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The Curse


(Channel 4, six-part comedy drama series, 2022)

Review by Leah Chillery


As someone who loved the smash hit BBC Three mockumentary series People Just Do Nothing (2012) expectations were high for The Curse – a six-part heist comedy set in 1980s East London – which sees Allan Mustafa, Hugo Chegwin and Steve Stamp join forces with the equally brilliant Tom Davies of Murder In Successville (2015).

It’s hard not to be immediately impressed with this production – we are transported back to a beautifully adorned 1980s East London complete with chintzy costumes, iconic cars and an absolutely banging soundtrack. For anyone old enough to remember those days, the nostalgia will hit you hard.

The very first episode sets up the overall premise, and more importantly establishes the characters at the heart of this story. Married couple Tash (Emer Kenny) and Albert (Allan Mustafa) own a small rundown East End café with most of their profits extorted by local thug Joey. Tash’s brother just happens to work at a warehouse where he claims there is over 50 grand worth of cash begging to be robbed.  Along with their wannabe gangster friends Phil and Big Mick, they devise a plan to do just that. Of course, it’s a terrible idea and this group of hapless young men with zero skills to execute the plan leaves us cringingly watching through our fingers, just waiting for it to all go wrong.

The story is narrated, from Tash’s perspective, by the sultry voice of Camille Coduri. Why Kenny doesn’t narrate is unclear, however the voice and perspective merge together seamlessly and Coduri’s striking accent becomes a welcoming friend to our ears throughout. From the off we are told that Tash is the only one who survives this sordid tale, which far from being a spoiler keeps us constantly guessing how this will in fact come to be.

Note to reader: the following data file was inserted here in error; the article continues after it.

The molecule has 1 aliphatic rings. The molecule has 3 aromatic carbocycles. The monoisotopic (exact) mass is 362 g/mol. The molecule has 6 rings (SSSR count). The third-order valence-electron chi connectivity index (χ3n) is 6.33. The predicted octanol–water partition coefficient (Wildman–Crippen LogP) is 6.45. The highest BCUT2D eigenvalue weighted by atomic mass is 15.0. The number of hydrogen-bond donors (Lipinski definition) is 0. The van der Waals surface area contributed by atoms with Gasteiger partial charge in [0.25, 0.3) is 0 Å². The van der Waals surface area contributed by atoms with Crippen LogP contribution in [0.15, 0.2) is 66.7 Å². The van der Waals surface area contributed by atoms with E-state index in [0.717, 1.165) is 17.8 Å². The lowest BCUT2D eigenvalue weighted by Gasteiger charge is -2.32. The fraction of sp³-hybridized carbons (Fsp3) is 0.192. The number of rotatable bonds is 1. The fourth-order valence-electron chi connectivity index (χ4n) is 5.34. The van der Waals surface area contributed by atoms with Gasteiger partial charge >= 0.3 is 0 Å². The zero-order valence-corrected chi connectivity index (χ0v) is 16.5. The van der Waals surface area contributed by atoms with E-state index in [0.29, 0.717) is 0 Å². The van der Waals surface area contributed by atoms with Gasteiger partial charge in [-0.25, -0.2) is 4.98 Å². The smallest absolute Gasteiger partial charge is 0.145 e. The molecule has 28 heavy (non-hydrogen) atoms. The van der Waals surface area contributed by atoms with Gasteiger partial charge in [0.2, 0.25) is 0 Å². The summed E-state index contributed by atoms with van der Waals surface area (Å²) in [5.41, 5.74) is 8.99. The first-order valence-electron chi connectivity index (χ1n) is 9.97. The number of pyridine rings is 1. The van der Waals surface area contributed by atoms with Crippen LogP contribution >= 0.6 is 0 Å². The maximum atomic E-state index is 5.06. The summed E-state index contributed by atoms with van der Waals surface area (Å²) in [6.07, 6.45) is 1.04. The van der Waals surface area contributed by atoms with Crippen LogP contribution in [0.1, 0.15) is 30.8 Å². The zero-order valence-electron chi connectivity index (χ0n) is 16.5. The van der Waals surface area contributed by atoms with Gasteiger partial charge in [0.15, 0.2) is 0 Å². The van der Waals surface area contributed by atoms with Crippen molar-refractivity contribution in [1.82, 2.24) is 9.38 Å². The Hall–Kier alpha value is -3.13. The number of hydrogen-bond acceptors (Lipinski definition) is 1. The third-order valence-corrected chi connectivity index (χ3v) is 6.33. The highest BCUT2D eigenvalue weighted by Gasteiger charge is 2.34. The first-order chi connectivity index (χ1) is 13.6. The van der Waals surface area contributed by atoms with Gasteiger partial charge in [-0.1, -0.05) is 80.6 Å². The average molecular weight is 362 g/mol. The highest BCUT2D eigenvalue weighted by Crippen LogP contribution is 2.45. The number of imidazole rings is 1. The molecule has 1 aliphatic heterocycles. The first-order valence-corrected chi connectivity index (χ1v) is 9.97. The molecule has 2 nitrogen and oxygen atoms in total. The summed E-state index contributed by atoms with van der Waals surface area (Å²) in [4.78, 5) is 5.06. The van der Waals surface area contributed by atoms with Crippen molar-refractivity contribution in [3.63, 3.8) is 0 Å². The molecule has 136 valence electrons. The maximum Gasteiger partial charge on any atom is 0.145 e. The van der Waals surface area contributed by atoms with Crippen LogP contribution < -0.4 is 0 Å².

The Curse is a fresh, comedic look at an age-old grand robbery tale, which is, according to Stamp, loosely based on a true story. There is just so much leverage to be had by putting this particular group of comedy characters together in this doomed setting and watching the twists unfold. They are a bunch of half-wits so simple that even when all the evidence points in their direction, the detective in charge still cannot bring himself to believe it possible. 

The only thing that is a bit of a let-down when everything else has been pitched so perfectly is that a lot of the dialogue and jokes delivered by the character of Big Mick are lost through the voice Tom Davis donned for the role. As funny as the character is, there are moments in often important scenes where it is impossible to make out what is being said. This can be remedied with subtitles of course.

People Just Do Nothing fans will unconditionally love this show, but it stands up on its own merit, too. The Curse is a well written, good feeling hoot with many big laughs delivered by a stellar cast which can be binge-watched in just one evening. What’s not to love? Just don’t forget the subtitles.